Metabolic Systems Interactions
Head: Dr. Nadine Töpfer
Plant growth and performance is steered and often limited by the underlying metabolic processes. This includes the conversion of light energy to chemical energy through photosynthesis, carbon and nitrogen assimilation, and transport and storage of metabolic intermediates. These processes are enabled by the interplay of different cell types, tissues and organs. These different metabolic systems need to be coordinated in a temporal and spatial manner to meet the plant’s demands at different growth stages and under changing environments.
Our aim is to gain a better understanding of the constraints that shape the behavior of the plant’s metabolic systems and their interactions to guide metabolic engineering strategies that will improve crop plant productivity and quality. In our group we use computational approaches and work closely with experimental labs at the IPK and other research institutes in Germany and abroad.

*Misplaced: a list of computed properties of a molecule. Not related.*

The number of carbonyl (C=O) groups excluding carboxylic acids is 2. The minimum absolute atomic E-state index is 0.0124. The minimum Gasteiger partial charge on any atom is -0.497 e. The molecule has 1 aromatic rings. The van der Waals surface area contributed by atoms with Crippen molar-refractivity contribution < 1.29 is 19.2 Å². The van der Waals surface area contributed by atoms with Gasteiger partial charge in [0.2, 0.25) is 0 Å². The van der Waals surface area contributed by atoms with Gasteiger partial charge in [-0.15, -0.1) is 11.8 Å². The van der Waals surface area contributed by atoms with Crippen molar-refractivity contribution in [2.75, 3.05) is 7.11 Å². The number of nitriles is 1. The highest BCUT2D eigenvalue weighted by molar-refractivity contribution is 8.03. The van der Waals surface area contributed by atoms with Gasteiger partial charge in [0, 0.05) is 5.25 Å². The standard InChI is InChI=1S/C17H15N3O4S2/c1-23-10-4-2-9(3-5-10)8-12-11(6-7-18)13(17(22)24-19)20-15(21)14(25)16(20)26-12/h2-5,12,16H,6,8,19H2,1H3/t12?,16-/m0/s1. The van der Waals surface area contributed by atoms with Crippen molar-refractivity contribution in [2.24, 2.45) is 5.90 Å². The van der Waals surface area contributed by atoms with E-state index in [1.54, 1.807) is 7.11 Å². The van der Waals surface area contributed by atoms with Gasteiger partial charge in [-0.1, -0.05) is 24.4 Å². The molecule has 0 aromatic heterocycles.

Our research strategy is centered around the analysis of large-scale stoichiometric metabolic networks using flux-balance approaches. Research topics are (i) the development of data-integrative constraint-based methods to study tissue- and organ interactions, (ii) the curation and computational integration of specialized metabolism and (iii) the study of plant-environment interactions.